Whether you're using a service or the one providing the service, this is the idea that you're going to be thinking about when thinking about a service: any decision is going to be based on value. If the value is being co-created to achieve the supported outcomes, then the removal of the costs and the removal of risk has to be greater than the unintended consequences. The introduction of these new costs or the introduction of new risks has to be balanced and shifted in the favor of the consumer if you want them to buy the service you are providing. Let’s go back to ordering an Uber or a Lyft instead of renting a car. It all boils down to balancing value. If you were in the shoes of the service provider, or a service provider organization like Uber or Lyft, you need to make sure that you're giving more value and removing more costs and risks than introducing. In this way, the customer will want to use your service. For the customer to see the value being generated, it has to tip the scales towards the customer’s side.
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But as the service provider, you want to make sure that you’re also getting value in this service relationship. If you're the customer, you need to make sure that you're not creating additional costs or risks for yourself that outweigh the benefits of the service that you're going to consume. Now, each personal organization is going to weigh the value proposition and they're going to determine if it makes sense for them. If it does, they’re going to have a valid business agreement and they're going to be able to go into business together. One will be providing a service and the other will be pay that service to be done as the consumer or the customer. So, going back to the example of Uber or Lyft, you may find that it works great for traveling in a big city where the parking prices tend to be very high, traffic tends to be heavy, and the number of drivers around is quite abundant so it's easy to book one. But when travelling to more remote locations, you might prefer to have your own rental car because it solves the problem for much more efficiently because there's less risk of not finding a parking space, parking is low-cost in those areas, and traffic is less of an issue. This is the whole idea of balancing pros and cons to figure out which service gives the most value.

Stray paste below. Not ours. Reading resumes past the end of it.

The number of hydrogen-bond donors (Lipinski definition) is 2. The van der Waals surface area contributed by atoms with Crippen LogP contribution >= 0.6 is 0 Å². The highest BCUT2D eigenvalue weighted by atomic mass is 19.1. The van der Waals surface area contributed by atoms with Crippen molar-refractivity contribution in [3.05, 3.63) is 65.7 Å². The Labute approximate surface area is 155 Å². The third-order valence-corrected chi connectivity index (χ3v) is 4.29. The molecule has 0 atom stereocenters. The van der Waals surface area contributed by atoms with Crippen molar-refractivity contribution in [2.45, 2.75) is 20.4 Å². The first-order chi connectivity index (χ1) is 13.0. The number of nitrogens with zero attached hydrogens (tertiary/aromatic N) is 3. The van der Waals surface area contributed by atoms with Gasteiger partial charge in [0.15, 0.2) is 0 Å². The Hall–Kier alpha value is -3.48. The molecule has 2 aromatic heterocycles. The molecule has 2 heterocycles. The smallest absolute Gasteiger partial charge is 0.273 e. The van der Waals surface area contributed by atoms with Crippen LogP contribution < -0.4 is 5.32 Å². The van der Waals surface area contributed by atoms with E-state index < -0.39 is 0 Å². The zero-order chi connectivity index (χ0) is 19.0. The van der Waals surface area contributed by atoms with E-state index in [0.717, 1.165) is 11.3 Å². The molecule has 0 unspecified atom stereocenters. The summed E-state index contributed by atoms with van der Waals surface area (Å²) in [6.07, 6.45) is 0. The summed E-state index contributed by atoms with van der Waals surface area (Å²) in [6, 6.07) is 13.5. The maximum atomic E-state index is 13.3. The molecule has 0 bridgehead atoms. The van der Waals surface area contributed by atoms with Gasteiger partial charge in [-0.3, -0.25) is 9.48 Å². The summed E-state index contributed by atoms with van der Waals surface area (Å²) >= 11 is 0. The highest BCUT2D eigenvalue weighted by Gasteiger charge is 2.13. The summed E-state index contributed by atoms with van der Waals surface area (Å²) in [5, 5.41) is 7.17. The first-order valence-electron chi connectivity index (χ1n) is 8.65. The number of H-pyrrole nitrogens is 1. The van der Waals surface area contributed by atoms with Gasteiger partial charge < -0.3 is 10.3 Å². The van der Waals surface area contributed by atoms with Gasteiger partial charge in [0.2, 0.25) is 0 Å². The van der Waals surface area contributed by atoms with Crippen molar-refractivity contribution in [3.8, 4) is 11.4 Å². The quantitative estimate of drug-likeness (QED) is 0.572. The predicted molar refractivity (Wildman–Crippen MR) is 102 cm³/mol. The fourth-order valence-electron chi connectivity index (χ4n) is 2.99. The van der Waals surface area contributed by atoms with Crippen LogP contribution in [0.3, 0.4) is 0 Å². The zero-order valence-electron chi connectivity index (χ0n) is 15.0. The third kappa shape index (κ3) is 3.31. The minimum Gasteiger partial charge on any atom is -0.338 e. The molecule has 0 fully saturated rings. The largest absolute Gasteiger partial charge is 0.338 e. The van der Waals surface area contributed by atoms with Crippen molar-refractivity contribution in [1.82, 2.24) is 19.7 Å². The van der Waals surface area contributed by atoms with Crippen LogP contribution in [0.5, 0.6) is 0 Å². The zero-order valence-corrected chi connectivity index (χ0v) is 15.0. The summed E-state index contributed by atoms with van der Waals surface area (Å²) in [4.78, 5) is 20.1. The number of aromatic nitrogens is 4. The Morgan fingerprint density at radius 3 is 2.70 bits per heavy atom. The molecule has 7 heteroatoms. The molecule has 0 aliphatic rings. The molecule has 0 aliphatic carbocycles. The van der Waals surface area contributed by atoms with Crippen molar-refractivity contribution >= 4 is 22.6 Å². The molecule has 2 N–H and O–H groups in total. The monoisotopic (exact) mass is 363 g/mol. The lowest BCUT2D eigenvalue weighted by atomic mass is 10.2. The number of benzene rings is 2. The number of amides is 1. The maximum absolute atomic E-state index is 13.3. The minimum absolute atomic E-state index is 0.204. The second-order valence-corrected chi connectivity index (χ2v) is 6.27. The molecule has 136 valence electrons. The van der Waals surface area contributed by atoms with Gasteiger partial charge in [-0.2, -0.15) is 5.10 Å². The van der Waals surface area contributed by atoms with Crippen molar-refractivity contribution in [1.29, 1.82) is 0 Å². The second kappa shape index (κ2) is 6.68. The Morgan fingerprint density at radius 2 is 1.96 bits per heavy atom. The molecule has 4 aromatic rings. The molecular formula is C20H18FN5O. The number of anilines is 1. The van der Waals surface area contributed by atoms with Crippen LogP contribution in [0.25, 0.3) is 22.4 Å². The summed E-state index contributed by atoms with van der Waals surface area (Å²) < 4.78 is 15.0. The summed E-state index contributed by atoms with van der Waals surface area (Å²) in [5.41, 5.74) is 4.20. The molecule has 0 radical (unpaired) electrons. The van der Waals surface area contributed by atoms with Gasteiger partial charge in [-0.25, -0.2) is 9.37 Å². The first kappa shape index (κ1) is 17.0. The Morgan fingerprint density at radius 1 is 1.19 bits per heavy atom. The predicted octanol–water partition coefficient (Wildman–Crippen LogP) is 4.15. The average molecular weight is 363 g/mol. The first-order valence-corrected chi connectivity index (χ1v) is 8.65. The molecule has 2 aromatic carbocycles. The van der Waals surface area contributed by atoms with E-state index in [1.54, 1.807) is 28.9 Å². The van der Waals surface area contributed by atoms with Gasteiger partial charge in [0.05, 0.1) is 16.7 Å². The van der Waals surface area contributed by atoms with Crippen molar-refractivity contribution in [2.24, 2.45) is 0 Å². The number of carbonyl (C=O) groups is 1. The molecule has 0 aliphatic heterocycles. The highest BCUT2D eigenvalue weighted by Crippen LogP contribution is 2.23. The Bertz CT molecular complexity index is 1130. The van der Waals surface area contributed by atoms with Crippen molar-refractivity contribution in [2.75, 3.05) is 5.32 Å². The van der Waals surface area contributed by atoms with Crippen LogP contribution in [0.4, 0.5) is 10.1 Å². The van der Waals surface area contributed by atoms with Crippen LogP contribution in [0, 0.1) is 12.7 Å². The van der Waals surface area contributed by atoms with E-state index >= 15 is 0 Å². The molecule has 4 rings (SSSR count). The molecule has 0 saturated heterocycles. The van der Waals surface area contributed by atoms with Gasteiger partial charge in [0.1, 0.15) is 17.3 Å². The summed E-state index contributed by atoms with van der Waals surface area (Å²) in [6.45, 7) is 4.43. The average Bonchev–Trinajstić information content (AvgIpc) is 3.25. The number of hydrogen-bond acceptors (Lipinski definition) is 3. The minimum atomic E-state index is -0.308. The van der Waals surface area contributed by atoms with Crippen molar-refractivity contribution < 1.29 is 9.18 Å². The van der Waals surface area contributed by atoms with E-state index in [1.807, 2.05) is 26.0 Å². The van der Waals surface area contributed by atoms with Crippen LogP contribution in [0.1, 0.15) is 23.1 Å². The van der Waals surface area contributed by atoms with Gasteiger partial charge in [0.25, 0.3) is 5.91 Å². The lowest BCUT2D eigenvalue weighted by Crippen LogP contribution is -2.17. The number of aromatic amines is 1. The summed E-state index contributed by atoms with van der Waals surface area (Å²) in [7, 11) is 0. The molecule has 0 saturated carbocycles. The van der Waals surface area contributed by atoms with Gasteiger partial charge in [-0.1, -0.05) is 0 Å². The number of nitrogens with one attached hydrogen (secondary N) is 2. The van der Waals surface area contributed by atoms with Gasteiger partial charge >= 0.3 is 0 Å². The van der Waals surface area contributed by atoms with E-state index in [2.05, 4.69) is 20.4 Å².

Now, there's also a similar concept known as output that is important to understand when you take the ITIL 4 exam. An output is a tangible or intangible deliverable or an artifact that's created by an activity. To differentiate from outcome, always remember that services facilitate outcomes through one or more outputs. In short, an output is a tangible item that comes out of using that service. Examples of an output could be a report, or a bill that you receive at the end of the service that you've consumed, or even be an email if you're using a webmail service. This is an important concept that often confuse people because the output is easily measured, but often the outcomes are not. Output is part of an outcome, but there's more to it than just output. So, when thinking of outcomes, remember that it's what you're able to achieve as a result of the activity and not just the outputs that are being created. Outcomes can be a bit more intangible while outputs tend to be much more tangible. They're things you can touch and feel like papers and reports. Outputs are easier to measure because they're the results of an activity. So, when building your service metrics, be careful not to measure just outputs, but instead, you need to put some thought behind how you're going to measure your outcomes as well, because otherwise, you're going to have people working for you that game the system. They're going to be pushing different things to make it look like all those outputs are really high, but you're never going to achieve the outcomes you want. So really think about that as you're building those metrics and be sure to measure your outcomes, not just your outputs.